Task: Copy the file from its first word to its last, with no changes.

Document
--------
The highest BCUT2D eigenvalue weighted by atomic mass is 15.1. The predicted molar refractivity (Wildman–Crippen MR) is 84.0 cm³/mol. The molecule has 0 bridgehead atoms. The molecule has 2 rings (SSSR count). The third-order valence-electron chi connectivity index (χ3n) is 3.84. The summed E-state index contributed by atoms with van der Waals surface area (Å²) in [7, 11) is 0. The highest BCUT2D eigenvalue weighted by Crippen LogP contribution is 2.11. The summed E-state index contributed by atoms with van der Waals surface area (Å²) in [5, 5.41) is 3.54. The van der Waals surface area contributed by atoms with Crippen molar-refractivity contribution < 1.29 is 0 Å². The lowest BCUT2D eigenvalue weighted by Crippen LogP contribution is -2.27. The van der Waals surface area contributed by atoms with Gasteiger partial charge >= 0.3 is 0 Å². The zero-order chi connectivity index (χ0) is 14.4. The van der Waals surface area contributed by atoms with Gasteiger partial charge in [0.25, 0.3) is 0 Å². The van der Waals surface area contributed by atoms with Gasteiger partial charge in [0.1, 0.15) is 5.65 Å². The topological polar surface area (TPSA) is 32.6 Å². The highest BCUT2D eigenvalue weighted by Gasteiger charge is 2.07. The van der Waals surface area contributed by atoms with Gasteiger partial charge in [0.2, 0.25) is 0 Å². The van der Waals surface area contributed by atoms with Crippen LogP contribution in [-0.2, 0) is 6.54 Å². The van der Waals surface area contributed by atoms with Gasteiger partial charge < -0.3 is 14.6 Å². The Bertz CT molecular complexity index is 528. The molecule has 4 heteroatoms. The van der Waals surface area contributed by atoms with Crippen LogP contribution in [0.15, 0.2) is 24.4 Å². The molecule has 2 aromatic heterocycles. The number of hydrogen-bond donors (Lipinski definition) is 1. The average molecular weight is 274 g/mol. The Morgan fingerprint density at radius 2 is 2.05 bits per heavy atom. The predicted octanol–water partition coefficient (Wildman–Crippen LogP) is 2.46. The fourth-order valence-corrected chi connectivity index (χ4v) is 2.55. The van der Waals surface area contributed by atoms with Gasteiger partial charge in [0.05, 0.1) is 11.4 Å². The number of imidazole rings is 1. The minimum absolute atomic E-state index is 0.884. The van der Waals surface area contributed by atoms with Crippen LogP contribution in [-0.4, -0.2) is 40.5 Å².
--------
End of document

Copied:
The highest BCUT2D eigenvalue weighted by atomic mass is 15.1. The predicted molar refractivity (Wildman–Crippen MR) is 84.0 cm³/mol. The molecule has 0 bridgehead atoms. The molecule has 2 rings (SSSR count). The third-order valence-electron chi connectivity index (χ3n) is 3.84. The summed E-state index contributed by atoms with van der Waals surface area (Å²) in [7, 11) is 0. The highest BCUT2D eigenvalue weighted by Crippen LogP contribution is 2.11. The summed E-state index contributed by atoms with van der Waals surface area (Å²) in [5, 5.41) is 3.54. The van der Waals surface area contributed by atoms with Crippen molar-refractivity contribution < 1.29 is 0 Å². The lowest BCUT2D eigenvalue weighted by Crippen LogP contribution is -2.27. The van der Waals surface area contributed by atoms with Gasteiger partial charge >= 0.3 is 0 Å². The zero-order chi connectivity index (χ0) is 14.4. The van der Waals surface area contributed by atoms with Gasteiger partial charge in [0.25, 0.3) is 0 Å². The van der Waals surface area contributed by atoms with Gasteiger partial charge in [0.1, 0.15) is 5.65 Å². The topological polar surface area (TPSA) is 32.6 Å². The highest BCUT2D eigenvalue weighted by Gasteiger charge is 2.07. The van der Waals surface area contributed by atoms with Gasteiger partial charge in [0.2, 0.25) is 0 Å². The van der Waals surface area contributed by atoms with Crippen LogP contribution in [-0.2, 0) is 6.54 Å². The van der Waals surface area contributed by atoms with Gasteiger partial charge < -0.3 is 14.6 Å². The Bertz CT molecular complexity index is 528. The molecule has 4 heteroatoms. The van der Waals surface area contributed by atoms with Crippen LogP contribution in [0.15, 0.2) is 24.4 Å². The molecule has 2 aromatic heterocycles. The number of hydrogen-bond donors (Lipinski definition) is 1. The average molecular weight is 274 g/mol. The Morgan fingerprint density at radius 2 is 2.05 bits per heavy atom. The predicted octanol–water partition coefficient (Wildman–Crippen LogP) is 2.46. The fourth-order valence-corrected chi connectivity index (χ4v) is 2.55. The van der Waals surface area contributed by atoms with Gasteiger partial charge in [0.05, 0.1) is 11.4 Å². The number of imidazole rings is 1. The minimum absolute atomic E-state index is 0.884. The van der Waals surface area contributed by atoms with Crippen LogP contribution in [-0.4, -0.2) is 40.5 Å².